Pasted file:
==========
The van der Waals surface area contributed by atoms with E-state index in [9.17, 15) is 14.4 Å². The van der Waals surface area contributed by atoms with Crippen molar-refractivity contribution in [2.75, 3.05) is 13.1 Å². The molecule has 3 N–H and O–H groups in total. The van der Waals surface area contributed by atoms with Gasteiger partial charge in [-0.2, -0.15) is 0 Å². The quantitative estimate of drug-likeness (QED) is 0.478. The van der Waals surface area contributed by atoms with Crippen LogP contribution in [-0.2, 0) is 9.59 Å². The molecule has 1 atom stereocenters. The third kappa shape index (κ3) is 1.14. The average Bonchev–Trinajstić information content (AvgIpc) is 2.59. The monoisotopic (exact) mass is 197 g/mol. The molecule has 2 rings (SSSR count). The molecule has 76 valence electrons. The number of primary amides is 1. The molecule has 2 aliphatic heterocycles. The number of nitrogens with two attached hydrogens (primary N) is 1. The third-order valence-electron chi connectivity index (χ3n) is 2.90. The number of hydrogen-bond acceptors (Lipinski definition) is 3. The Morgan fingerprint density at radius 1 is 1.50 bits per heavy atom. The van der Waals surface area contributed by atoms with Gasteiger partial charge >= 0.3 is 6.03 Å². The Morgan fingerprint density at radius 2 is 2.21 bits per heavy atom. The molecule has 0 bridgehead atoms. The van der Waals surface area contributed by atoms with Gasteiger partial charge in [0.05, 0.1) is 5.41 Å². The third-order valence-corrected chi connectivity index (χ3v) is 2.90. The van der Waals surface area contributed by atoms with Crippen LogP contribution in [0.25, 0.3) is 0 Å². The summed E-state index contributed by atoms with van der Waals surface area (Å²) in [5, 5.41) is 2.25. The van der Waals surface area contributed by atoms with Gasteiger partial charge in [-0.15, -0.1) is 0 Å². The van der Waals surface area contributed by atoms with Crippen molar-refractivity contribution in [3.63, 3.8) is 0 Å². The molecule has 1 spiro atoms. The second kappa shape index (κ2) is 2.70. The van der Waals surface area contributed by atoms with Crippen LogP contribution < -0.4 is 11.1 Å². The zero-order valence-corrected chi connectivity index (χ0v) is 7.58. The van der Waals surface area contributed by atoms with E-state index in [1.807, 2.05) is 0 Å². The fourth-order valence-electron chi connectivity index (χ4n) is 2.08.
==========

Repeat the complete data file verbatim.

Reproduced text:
The van der Waals surface area contributed by atoms with E-state index in [9.17, 15) is 14.4 Å². The van der Waals surface area contributed by atoms with Crippen molar-refractivity contribution in [2.75, 3.05) is 13.1 Å². The molecule has 3 N–H and O–H groups in total. The van der Waals surface area contributed by atoms with Gasteiger partial charge in [-0.2, -0.15) is 0 Å². The quantitative estimate of drug-likeness (QED) is 0.478. The van der Waals surface area contributed by atoms with Crippen LogP contribution in [-0.2, 0) is 9.59 Å². The molecule has 1 atom stereocenters. The third kappa shape index (κ3) is 1.14. The average Bonchev–Trinajstić information content (AvgIpc) is 2.59. The monoisotopic (exact) mass is 197 g/mol. The molecule has 2 rings (SSSR count). The molecule has 76 valence electrons. The number of primary amides is 1. The molecule has 2 aliphatic heterocycles. The number of nitrogens with two attached hydrogens (primary N) is 1. The third-order valence-electron chi connectivity index (χ3n) is 2.90. The number of hydrogen-bond acceptors (Lipinski definition) is 3. The Morgan fingerprint density at radius 1 is 1.50 bits per heavy atom. The van der Waals surface area contributed by atoms with Gasteiger partial charge >= 0.3 is 6.03 Å². The Morgan fingerprint density at radius 2 is 2.21 bits per heavy atom. The molecule has 0 bridgehead atoms. The van der Waals surface area contributed by atoms with Gasteiger partial charge in [0.05, 0.1) is 5.41 Å². The third-order valence-corrected chi connectivity index (χ3v) is 2.90. The van der Waals surface area contributed by atoms with Crippen LogP contribution in [0.25, 0.3) is 0 Å². The summed E-state index contributed by atoms with van der Waals surface area (Å²) in [5, 5.41) is 2.25. The van der Waals surface area contributed by atoms with Gasteiger partial charge in [-0.15, -0.1) is 0 Å². The van der Waals surface area contributed by atoms with Crippen molar-refractivity contribution in [3.63, 3.8) is 0 Å². The molecule has 1 spiro atoms. The second kappa shape index (κ2) is 2.70. The van der Waals surface area contributed by atoms with Crippen LogP contribution < -0.4 is 11.1 Å². The zero-order valence-corrected chi connectivity index (χ0v) is 7.58. The van der Waals surface area contributed by atoms with E-state index in [1.807, 2.05) is 0 Å². The fourth-order valence-electron chi connectivity index (χ4n) is 2.08.